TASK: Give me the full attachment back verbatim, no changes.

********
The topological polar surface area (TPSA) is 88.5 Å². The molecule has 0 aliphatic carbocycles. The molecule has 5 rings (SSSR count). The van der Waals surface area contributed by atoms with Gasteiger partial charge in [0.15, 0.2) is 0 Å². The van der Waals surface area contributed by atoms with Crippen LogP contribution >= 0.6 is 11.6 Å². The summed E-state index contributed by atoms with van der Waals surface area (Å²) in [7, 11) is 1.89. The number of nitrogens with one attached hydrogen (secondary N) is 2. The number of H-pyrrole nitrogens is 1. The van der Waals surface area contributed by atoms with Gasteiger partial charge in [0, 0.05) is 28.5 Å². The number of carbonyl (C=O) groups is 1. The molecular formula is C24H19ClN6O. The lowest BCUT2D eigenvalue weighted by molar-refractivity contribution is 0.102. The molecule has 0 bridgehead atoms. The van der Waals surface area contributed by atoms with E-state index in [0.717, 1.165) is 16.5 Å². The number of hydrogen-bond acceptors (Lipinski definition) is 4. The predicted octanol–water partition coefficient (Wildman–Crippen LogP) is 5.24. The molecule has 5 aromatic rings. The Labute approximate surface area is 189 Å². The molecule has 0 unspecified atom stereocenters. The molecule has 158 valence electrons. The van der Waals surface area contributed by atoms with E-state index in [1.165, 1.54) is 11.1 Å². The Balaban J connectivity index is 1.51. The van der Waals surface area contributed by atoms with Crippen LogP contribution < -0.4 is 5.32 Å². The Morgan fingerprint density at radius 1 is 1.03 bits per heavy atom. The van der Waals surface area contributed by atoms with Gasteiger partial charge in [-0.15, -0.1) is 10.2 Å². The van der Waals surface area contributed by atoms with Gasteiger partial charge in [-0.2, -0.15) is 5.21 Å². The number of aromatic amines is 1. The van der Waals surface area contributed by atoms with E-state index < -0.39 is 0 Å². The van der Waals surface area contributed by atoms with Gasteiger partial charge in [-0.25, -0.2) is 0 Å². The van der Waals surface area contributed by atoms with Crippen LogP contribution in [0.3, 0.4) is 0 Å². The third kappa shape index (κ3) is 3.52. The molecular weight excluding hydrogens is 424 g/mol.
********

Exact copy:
The topological polar surface area (TPSA) is 88.5 Å². The molecule has 0 aliphatic carbocycles. The molecule has 5 rings (SSSR count). The van der Waals surface area contributed by atoms with Gasteiger partial charge in [0.15, 0.2) is 0 Å². The van der Waals surface area contributed by atoms with Crippen LogP contribution >= 0.6 is 11.6 Å². The summed E-state index contributed by atoms with van der Waals surface area (Å²) in [7, 11) is 1.89. The number of nitrogens with one attached hydrogen (secondary N) is 2. The number of H-pyrrole nitrogens is 1. The van der Waals surface area contributed by atoms with Gasteiger partial charge in [0, 0.05) is 28.5 Å². The number of carbonyl (C=O) groups is 1. The molecular formula is C24H19ClN6O. The lowest BCUT2D eigenvalue weighted by molar-refractivity contribution is 0.102. The molecule has 0 bridgehead atoms. The van der Waals surface area contributed by atoms with E-state index in [0.717, 1.165) is 16.5 Å². The number of hydrogen-bond acceptors (Lipinski definition) is 4. The predicted octanol–water partition coefficient (Wildman–Crippen LogP) is 5.24. The molecule has 5 aromatic rings. The Labute approximate surface area is 189 Å². The molecule has 0 unspecified atom stereocenters. The molecule has 158 valence electrons. The van der Waals surface area contributed by atoms with E-state index in [1.165, 1.54) is 11.1 Å². The Balaban J connectivity index is 1.51. The van der Waals surface area contributed by atoms with Crippen LogP contribution < -0.4 is 5.32 Å². The Morgan fingerprint density at radius 1 is 1.03 bits per heavy atom. The van der Waals surface area contributed by atoms with Gasteiger partial charge in [-0.15, -0.1) is 10.2 Å². The van der Waals surface area contributed by atoms with Gasteiger partial charge in [-0.2, -0.15) is 5.21 Å². The number of aromatic amines is 1. The van der Waals surface area contributed by atoms with E-state index < -0.39 is 0 Å². The van der Waals surface area contributed by atoms with Gasteiger partial charge in [-0.25, -0.2) is 0 Å². The van der Waals surface area contributed by atoms with Crippen LogP contribution in [0.3, 0.4) is 0 Å². The third kappa shape index (κ3) is 3.52. The molecular weight excluding hydrogens is 424 g/mol.